With the progress companies like Boom and Aerion have been making with their faster-than-sound prototypes, the return of something similar to the Concorde has been eagerly anticipated by aviation enthusiasts. But with COVID-19 crushing the aviation industry, are we going to have to wait even longer for the return of supersonic commercial flights?
Recent supersonic progress
Even though commercial aviation is down by as much as 95%, progress is still being made in the world of supersonic aviation.
Last month, Aerion Supersonic announced plans to construct a new state-of-the-art campus in Melbourne, Florida with the name ‘Aerion Park’. The facility will be an integrated campus for ‘research, design, build and maintenance’ of the company’s supersonic aircraft, the AS2.
“The establishment of Aerion’s Melbourne campus, where we will manufacture our supersonic aircraft, is expected to generate at least 675 highly skilled design and assembly jobs in Florida by 2026.” -Aerion Supersonic
And Aerion isn’t the only company making progress in the midst of a global pandemic. In fact, according to BusinessDen, Boom Supersonic managed to raise $3 million in April, as evidenced by a Form D filed with the SEC. The money from this round came from the contributions of six investors.
Based in Englewood, Colorado, the aerospace company told BusinessDen that the contributors were adding to their prior investment in advance of Boom’s next formal fundraising round. This next round is expected to take place within 12 months. The company had already raised an impressive $100 million almost a year and a half ago – in January 2019.
From Boom to Zoom: Will there be demand when jets are ready?
Planning large-scale, long-term projects is an incredibly difficult task that comes with a great amount of risk. Indeed, with such a long timeframe, global events such as a pandemic, could devastate the target market for your product or service. Could this be the case for supersonic commercial aircraft? Or is COVID-19 just a bump in the road?
Obviously, when companies like Aerion and Boom began their projects, an event like COVID-19 was not anticipated. In fact, Aerion began in 2003 while Boom started much later, in 2014.
We are still slowly learning just how much COVID-19 will change commercial aviation and our day-to-day lives. We do know that there has been an overall shift towards remote work. This is best exemplified by Twitter and Shopify announcing a shift to a permanent work-from-home structure. And with companies like Zoom gaining in popularity, how many business trips will be substituted by video-conferencing?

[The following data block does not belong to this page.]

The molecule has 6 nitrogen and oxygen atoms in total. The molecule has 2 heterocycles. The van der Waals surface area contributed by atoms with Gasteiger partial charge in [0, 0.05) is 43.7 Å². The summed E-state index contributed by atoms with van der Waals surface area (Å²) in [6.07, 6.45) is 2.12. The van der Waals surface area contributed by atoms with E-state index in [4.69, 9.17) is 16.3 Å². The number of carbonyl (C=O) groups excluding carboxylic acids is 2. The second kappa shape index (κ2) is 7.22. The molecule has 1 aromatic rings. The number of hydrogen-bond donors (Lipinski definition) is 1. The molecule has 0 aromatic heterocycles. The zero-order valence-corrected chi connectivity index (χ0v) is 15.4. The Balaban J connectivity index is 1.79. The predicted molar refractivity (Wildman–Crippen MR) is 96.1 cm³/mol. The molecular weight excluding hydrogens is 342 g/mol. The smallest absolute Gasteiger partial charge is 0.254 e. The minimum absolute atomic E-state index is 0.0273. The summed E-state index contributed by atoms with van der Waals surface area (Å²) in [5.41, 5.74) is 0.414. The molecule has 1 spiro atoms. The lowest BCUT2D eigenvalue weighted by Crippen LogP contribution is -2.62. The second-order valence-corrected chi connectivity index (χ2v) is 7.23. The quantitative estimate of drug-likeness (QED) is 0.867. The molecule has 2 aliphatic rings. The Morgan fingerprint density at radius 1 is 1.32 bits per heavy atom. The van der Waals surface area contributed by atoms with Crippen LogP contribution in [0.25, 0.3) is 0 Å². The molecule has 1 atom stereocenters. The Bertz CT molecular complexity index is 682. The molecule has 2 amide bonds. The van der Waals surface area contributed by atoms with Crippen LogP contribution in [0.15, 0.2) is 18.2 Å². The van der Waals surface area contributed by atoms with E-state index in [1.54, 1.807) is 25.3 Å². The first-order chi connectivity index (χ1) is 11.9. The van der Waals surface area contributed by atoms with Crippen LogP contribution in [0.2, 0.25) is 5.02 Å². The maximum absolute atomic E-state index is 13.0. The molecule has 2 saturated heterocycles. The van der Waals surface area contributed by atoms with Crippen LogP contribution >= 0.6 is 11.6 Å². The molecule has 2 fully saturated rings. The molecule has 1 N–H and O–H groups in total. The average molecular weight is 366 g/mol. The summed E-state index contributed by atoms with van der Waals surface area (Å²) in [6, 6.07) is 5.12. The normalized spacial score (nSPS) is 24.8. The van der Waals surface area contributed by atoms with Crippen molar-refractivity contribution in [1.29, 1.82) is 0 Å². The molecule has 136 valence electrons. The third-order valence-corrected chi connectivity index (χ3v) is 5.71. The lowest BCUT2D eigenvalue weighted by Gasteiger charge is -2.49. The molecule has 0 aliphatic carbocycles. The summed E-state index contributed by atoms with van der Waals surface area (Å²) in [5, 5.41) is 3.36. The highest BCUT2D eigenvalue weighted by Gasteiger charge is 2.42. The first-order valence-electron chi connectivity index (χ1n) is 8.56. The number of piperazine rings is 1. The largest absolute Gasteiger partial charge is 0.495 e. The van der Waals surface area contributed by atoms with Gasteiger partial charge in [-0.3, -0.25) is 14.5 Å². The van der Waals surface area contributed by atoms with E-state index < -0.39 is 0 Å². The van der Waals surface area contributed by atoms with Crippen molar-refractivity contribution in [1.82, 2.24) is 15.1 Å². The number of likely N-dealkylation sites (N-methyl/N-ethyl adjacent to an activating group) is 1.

And then there are the prospective buyers of these aircraft – the airlines. Japan Airlines is an investor in Boom, but the airline has had to cut 96% of its international flights for June and had to postpone the launch of its budget carrier, ZipAir.
Yes – these are very short-term reactions – but recovery will take place over the long-term, with many airline CEOs and analysts giving a two to three-year estimate for recovery to 2019 levels. We already know that airlines have had to send their older aircraft into early retirement, opting for leaner fleets that maximize efficiency. So what does this mean for ordering supersonic jets in the near term?
Still, the process to get a supersonic aircraft to commercial production is a long road that has yet to be fully traveled. When a functioning test aircraft is built, a great deal of scrutiny will take place by regulators. This will, of course, include a series of test flights. Boom is on track for a 2023 entry into service while Aerion is estimating a 2026 launch. Maybe, just maybe, this is far enough away that airlines could consider placing an order in a year or two? We’ll have to wait and see…
Do you think there will be enough demand for supersonic commercial aircraft by the time these jets are ready for service? Let us know your thoughts in the comments.
Simple Flying reached out to both Boom and Aerion for their thoughts. As it is the weekend, we aren’t expecting a response until the work week begins. We’ll update this article if anything comes in.